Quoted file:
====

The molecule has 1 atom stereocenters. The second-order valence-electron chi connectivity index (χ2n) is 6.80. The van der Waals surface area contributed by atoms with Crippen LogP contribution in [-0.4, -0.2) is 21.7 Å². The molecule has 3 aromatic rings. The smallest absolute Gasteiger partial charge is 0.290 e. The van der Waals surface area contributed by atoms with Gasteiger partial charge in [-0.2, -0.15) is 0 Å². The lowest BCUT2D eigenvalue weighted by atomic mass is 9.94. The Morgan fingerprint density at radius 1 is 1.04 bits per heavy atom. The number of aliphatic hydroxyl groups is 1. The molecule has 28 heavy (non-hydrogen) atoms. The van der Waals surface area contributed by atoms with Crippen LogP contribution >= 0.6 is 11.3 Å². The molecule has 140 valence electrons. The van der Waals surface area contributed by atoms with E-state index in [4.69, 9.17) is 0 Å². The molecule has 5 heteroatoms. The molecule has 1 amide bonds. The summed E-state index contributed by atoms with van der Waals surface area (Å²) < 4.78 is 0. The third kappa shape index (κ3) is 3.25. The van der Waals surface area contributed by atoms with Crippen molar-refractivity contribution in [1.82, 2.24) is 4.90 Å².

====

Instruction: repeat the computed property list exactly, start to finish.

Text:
The molecule has 1 atom stereocenters. The second-order valence-electron chi connectivity index (χ2n) is 6.80. The van der Waals surface area contributed by atoms with Crippen LogP contribution in [-0.4, -0.2) is 21.7 Å². The molecule has 3 aromatic rings. The smallest absolute Gasteiger partial charge is 0.290 e. The van der Waals surface area contributed by atoms with Gasteiger partial charge in [-0.2, -0.15) is 0 Å². The lowest BCUT2D eigenvalue weighted by atomic mass is 9.94. The Morgan fingerprint density at radius 1 is 1.04 bits per heavy atom. The number of aliphatic hydroxyl groups is 1. The molecule has 28 heavy (non-hydrogen) atoms. The van der Waals surface area contributed by atoms with Crippen LogP contribution >= 0.6 is 11.3 Å². The molecule has 140 valence electrons. The van der Waals surface area contributed by atoms with E-state index in [4.69, 9.17) is 0 Å². The molecule has 5 heteroatoms. The molecule has 1 amide bonds. The summed E-state index contributed by atoms with van der Waals surface area (Å²) < 4.78 is 0. The third kappa shape index (κ3) is 3.25. The van der Waals surface area contributed by atoms with Crippen molar-refractivity contribution in [1.82, 2.24) is 4.90 Å².